What REALLY makes a smooth solder seam?
You all know that lumpy solder seam feeling. You try and TRY to improve your stained glass soldering techniques but STILL you can’t get a nice smooth finish.
Well I have a secret for you.
It’s a tiny but crucial tip – taken from my Stained Glass Made Perfect Course – that will improve your stained glass soldering techniques and help you get over the hump and start producing smooth, even seams to be proud of.
You’ll see that it isn’t a question of speed, or the right flux or the correct solder – although these things help.
It’s all about controlling the heat of the solder with the angle of the soldering iron tip.
Stained Glass Soldering Techniques
Have a look at the Video Tip below and give it a go yourself. Play around with the angle of the tip. Try it flat, try the corner, try the side. This will help you:
- see how the solder behaves differently.
- learn how much heat is transferred to the solder with the different angles.
- start to control of your soldering iron.
And with that control comes smooth, even solder seams.
You might not have instant success but if you keep at it I can guarantee that your stained glass soldering techniques will improve.
More Stained Glass Soldering Techniques
- Try looking just ahead of the iron’s tip, not directly at the tip, as you move the iron along the seam.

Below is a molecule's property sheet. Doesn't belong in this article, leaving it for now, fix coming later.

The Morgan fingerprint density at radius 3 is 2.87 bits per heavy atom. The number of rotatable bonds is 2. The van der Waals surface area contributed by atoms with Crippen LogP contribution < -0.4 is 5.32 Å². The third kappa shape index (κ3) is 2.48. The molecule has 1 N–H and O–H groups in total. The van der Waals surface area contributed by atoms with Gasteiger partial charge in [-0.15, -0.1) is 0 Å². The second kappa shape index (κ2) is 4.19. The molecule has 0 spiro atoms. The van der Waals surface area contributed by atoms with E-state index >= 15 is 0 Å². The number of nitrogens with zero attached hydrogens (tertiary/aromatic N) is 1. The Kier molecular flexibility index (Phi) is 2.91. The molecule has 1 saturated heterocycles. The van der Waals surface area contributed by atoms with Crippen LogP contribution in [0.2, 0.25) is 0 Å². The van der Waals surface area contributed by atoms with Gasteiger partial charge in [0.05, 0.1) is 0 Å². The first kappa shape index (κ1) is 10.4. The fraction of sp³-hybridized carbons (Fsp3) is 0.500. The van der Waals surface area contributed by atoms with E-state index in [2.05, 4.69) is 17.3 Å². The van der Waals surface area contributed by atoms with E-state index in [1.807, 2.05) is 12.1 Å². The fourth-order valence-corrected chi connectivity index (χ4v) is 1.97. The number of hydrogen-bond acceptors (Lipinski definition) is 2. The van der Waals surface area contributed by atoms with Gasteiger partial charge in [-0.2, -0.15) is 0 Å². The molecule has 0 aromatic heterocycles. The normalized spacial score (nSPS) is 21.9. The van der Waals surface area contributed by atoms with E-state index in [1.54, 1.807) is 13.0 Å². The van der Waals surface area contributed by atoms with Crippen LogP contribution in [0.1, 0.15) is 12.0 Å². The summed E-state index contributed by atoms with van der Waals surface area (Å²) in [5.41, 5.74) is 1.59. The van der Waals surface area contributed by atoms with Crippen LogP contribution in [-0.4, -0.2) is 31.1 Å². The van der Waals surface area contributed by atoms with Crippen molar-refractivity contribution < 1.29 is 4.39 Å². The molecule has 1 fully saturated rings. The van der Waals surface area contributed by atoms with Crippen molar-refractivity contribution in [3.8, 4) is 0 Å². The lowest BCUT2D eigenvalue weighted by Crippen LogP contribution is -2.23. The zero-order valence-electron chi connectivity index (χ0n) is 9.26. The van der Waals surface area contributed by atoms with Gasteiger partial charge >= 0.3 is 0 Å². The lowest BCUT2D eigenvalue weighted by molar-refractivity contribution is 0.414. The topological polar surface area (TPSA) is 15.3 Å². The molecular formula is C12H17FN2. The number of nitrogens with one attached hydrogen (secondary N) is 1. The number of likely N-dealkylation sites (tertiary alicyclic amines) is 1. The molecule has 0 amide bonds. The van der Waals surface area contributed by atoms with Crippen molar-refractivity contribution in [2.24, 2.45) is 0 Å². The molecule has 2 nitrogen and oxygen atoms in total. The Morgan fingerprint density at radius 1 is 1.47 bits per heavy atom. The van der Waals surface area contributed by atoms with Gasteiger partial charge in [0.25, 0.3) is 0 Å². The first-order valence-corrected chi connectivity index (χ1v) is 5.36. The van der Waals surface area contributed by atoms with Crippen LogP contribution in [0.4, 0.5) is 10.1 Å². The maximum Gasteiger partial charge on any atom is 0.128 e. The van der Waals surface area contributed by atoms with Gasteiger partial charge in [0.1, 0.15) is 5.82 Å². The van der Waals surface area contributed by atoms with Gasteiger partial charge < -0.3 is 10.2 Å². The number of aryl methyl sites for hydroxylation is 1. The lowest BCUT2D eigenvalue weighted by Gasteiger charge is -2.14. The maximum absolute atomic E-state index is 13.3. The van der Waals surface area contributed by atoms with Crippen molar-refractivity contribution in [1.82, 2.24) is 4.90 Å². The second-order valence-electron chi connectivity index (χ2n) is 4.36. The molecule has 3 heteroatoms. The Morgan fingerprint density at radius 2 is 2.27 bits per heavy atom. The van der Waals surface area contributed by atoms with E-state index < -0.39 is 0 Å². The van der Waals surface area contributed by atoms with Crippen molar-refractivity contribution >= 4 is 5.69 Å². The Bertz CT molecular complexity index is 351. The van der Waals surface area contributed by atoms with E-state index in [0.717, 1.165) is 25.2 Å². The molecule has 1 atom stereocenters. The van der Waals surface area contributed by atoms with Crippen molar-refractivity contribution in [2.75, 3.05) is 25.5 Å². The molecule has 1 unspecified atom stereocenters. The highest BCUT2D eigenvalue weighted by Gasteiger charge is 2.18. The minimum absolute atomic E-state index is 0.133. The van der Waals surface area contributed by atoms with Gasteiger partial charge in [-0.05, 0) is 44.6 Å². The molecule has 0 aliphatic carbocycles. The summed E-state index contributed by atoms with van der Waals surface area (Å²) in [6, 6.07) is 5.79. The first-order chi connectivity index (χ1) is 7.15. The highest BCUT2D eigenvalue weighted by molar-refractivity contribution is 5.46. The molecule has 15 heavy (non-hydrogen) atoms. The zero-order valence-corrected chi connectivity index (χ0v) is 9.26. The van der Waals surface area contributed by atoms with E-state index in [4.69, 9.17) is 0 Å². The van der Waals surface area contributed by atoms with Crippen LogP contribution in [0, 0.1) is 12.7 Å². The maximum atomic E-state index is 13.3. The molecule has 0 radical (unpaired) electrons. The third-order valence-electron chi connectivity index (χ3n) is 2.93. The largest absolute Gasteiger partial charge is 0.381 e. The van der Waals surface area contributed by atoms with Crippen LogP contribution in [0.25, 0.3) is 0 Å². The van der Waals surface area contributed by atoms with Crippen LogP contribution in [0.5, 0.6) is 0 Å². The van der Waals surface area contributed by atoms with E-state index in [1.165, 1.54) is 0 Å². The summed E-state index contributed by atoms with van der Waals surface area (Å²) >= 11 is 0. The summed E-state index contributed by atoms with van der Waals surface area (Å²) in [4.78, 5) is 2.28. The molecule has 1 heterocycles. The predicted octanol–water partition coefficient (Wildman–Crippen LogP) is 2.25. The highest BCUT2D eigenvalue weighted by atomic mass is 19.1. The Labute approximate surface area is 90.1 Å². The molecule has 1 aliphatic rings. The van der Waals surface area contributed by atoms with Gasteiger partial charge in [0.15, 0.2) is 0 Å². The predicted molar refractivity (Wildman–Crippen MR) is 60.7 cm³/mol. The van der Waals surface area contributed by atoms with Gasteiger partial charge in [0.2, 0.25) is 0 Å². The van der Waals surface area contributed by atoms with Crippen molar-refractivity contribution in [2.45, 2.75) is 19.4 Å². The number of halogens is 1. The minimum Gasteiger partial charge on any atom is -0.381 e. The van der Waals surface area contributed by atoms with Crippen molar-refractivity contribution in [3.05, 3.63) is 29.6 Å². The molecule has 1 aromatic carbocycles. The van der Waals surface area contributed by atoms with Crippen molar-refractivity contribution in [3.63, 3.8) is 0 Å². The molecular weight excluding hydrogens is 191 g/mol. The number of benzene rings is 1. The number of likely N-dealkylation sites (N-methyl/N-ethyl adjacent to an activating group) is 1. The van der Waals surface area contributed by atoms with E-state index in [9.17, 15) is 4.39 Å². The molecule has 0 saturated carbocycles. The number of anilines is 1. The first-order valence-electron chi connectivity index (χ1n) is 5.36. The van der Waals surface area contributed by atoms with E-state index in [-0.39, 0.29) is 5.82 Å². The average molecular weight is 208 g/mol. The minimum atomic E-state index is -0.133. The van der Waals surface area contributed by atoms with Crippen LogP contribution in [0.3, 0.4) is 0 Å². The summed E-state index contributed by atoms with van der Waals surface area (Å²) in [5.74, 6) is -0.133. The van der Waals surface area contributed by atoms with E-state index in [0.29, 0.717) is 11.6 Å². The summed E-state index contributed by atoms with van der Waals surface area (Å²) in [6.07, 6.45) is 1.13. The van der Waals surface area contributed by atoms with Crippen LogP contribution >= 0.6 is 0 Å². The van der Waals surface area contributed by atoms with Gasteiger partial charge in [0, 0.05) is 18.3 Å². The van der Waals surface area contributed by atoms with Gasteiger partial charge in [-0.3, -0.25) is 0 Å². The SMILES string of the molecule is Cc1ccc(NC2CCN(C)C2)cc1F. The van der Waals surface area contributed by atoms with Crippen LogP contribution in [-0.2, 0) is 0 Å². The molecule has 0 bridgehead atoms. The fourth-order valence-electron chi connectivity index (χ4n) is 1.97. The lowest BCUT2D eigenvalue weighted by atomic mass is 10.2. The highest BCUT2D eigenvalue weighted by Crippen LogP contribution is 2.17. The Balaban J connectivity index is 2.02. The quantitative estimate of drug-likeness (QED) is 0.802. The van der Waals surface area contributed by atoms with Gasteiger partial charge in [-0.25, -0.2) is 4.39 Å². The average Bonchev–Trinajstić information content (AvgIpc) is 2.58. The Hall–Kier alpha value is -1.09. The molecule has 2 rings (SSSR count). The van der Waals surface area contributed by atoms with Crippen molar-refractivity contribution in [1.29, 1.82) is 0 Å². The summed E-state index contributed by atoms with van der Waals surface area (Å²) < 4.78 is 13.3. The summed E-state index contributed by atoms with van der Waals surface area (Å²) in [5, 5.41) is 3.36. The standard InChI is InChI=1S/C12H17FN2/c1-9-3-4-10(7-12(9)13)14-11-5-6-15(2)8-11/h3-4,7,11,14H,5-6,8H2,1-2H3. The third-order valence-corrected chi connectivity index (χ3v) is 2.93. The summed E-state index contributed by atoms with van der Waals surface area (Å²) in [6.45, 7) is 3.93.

It’s like driving. The more road you can see ahead, the more anticipating you can do and the better you drive. It’s the same with feeding solder to the tip.
- Don’t be afraid to move your panel so that you get the best angle for running the bead. If you’re in the wrong position it will make soldering smoothly more difficult.
- This might challenge you but try holding the iron like a pencil and drawing it towards yourself. Rest your soldering hand on the bench to stop it wobbling as you go. You might find that this gives you better control. As always; find what suits YOU, not anyone else.
- Try dropping a series of blobs along the seam and joining them up to make the smooth seam.
That way you don’t have to worry about feeding the solder. This is the technique students find most helpful in the Stained Glass Made Perfect course.
- Try flat soldering the front side first, making sure that the gaps are filled. Wipe of flux, turn over and bead Side 2. This is now easier as there’s no gaps for the solder to get sucked into. See image below.
Go back to Side 1 and run the bead. This is now easier as there’s a solid base that makes running a smooth seam easier.
By beading Side 2 first you get a soldering warm up and can identify problem areas to pay attention to when you go back to Side 1.
If you get the hang of this you may find in time that you don’t need to tin first.
Soldering Tips For Smooth Seams
- Experiment with temperature to suit YOU. Find the temperature that works for you. This will change depending on what you’re doing too. Edges, internal seams, decorative soldering. They all need slight adjustments in temperature and speed.